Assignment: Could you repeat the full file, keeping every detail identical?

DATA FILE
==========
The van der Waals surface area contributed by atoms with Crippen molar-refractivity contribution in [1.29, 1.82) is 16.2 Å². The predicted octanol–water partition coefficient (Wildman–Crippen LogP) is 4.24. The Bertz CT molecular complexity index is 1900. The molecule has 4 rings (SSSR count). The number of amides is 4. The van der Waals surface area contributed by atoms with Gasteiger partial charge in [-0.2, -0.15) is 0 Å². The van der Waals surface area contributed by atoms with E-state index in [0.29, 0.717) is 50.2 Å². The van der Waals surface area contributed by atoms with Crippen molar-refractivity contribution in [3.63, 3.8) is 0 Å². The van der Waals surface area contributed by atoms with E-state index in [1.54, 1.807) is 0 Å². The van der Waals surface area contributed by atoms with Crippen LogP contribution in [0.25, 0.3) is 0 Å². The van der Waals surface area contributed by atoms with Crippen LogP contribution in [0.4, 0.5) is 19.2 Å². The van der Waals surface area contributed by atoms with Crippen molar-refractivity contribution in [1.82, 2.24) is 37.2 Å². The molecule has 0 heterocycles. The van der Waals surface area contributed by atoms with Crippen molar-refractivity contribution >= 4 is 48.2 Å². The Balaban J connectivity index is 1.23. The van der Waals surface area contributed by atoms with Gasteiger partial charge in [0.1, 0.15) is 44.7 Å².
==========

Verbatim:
The van der Waals surface area contributed by atoms with Crippen molar-refractivity contribution in [1.29, 1.82) is 16.2 Å². The predicted octanol–water partition coefficient (Wildman–Crippen LogP) is 4.24. The Bertz CT molecular complexity index is 1900. The molecule has 4 rings (SSSR count). The number of amides is 4. The van der Waals surface area contributed by atoms with Gasteiger partial charge in [-0.2, -0.15) is 0 Å². The van der Waals surface area contributed by atoms with E-state index in [0.29, 0.717) is 50.2 Å². The van der Waals surface area contributed by atoms with Crippen molar-refractivity contribution in [3.63, 3.8) is 0 Å². The van der Waals surface area contributed by atoms with E-state index in [1.54, 1.807) is 0 Å². The van der Waals surface area contributed by atoms with Crippen LogP contribution in [0.25, 0.3) is 0 Å². The van der Waals surface area contributed by atoms with Crippen LogP contribution in [0.4, 0.5) is 19.2 Å². The van der Waals surface area contributed by atoms with Crippen molar-refractivity contribution in [1.82, 2.24) is 37.2 Å². The molecule has 0 heterocycles. The van der Waals surface area contributed by atoms with Crippen molar-refractivity contribution >= 4 is 48.2 Å². The Balaban J connectivity index is 1.23. The van der Waals surface area contributed by atoms with Gasteiger partial charge in [0.1, 0.15) is 44.7 Å².